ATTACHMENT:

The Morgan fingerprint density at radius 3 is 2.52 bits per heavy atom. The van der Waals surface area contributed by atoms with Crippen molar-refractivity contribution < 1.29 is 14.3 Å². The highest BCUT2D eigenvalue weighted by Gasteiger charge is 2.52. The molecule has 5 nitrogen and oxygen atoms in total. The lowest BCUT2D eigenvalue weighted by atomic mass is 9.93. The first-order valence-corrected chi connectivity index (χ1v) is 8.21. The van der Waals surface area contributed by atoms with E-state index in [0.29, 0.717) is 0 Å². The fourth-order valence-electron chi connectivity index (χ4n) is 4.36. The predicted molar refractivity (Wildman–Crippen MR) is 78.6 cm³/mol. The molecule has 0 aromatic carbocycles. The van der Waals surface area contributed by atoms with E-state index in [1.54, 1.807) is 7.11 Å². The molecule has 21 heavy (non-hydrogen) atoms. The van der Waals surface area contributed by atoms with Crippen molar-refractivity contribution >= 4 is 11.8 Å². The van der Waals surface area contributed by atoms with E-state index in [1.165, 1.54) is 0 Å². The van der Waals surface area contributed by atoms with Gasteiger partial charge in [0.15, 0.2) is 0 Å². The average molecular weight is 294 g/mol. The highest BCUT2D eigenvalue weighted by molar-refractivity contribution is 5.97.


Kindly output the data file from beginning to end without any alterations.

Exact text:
The Morgan fingerprint density at radius 3 is 2.52 bits per heavy atom. The van der Waals surface area contributed by atoms with Crippen molar-refractivity contribution < 1.29 is 14.3 Å². The highest BCUT2D eigenvalue weighted by Gasteiger charge is 2.52. The molecule has 5 nitrogen and oxygen atoms in total. The lowest BCUT2D eigenvalue weighted by atomic mass is 9.93. The first-order valence-corrected chi connectivity index (χ1v) is 8.21. The van der Waals surface area contributed by atoms with E-state index in [0.29, 0.717) is 0 Å². The fourth-order valence-electron chi connectivity index (χ4n) is 4.36. The predicted molar refractivity (Wildman–Crippen MR) is 78.6 cm³/mol. The molecule has 0 aromatic carbocycles. The van der Waals surface area contributed by atoms with E-state index in [1.54, 1.807) is 7.11 Å². The molecule has 21 heavy (non-hydrogen) atoms. The van der Waals surface area contributed by atoms with Crippen molar-refractivity contribution >= 4 is 11.8 Å². The van der Waals surface area contributed by atoms with E-state index in [1.165, 1.54) is 0 Å². The van der Waals surface area contributed by atoms with Gasteiger partial charge in [0.15, 0.2) is 0 Å². The average molecular weight is 294 g/mol. The highest BCUT2D eigenvalue weighted by molar-refractivity contribution is 5.97.